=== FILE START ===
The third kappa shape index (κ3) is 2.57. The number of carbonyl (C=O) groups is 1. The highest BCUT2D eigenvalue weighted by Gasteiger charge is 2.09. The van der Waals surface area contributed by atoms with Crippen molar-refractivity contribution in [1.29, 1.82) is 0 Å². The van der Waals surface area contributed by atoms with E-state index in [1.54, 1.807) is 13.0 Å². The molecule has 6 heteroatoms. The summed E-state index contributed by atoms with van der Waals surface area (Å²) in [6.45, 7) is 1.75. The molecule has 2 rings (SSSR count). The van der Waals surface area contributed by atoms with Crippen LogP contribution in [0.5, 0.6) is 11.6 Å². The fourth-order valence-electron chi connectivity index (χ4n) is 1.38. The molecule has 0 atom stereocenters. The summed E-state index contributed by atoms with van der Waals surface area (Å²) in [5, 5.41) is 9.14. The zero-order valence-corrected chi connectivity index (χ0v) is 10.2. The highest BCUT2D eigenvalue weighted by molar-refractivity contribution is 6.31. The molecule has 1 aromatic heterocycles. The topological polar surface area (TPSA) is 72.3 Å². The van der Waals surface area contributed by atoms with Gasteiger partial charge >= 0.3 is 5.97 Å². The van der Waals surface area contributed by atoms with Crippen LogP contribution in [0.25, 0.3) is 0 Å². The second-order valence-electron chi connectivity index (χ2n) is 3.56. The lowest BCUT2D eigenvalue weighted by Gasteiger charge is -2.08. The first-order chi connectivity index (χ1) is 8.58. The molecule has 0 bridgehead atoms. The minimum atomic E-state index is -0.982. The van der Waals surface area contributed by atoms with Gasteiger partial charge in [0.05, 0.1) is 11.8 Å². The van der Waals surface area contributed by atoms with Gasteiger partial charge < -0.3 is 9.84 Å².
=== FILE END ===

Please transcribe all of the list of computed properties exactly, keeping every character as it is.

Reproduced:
The third kappa shape index (κ3) is 2.57. The number of carbonyl (C=O) groups is 1. The highest BCUT2D eigenvalue weighted by Gasteiger charge is 2.09. The van der Waals surface area contributed by atoms with Crippen molar-refractivity contribution in [1.29, 1.82) is 0 Å². The van der Waals surface area contributed by atoms with E-state index in [1.54, 1.807) is 13.0 Å². The molecule has 6 heteroatoms. The summed E-state index contributed by atoms with van der Waals surface area (Å²) in [6.45, 7) is 1.75. The molecule has 2 rings (SSSR count). The van der Waals surface area contributed by atoms with Crippen LogP contribution in [0.5, 0.6) is 11.6 Å². The fourth-order valence-electron chi connectivity index (χ4n) is 1.38. The molecule has 0 atom stereocenters. The summed E-state index contributed by atoms with van der Waals surface area (Å²) in [5, 5.41) is 9.14. The zero-order valence-corrected chi connectivity index (χ0v) is 10.2. The highest BCUT2D eigenvalue weighted by molar-refractivity contribution is 6.31. The molecule has 1 aromatic heterocycles. The topological polar surface area (TPSA) is 72.3 Å². The van der Waals surface area contributed by atoms with Gasteiger partial charge >= 0.3 is 5.97 Å². The van der Waals surface area contributed by atoms with Crippen LogP contribution in [0.25, 0.3) is 0 Å². The second-order valence-electron chi connectivity index (χ2n) is 3.56. The lowest BCUT2D eigenvalue weighted by Gasteiger charge is -2.08. The first-order chi connectivity index (χ1) is 8.58. The molecule has 0 bridgehead atoms. The minimum atomic E-state index is -0.982. The van der Waals surface area contributed by atoms with Gasteiger partial charge in [0.05, 0.1) is 11.8 Å². The van der Waals surface area contributed by atoms with Gasteiger partial charge < -0.3 is 9.84 Å².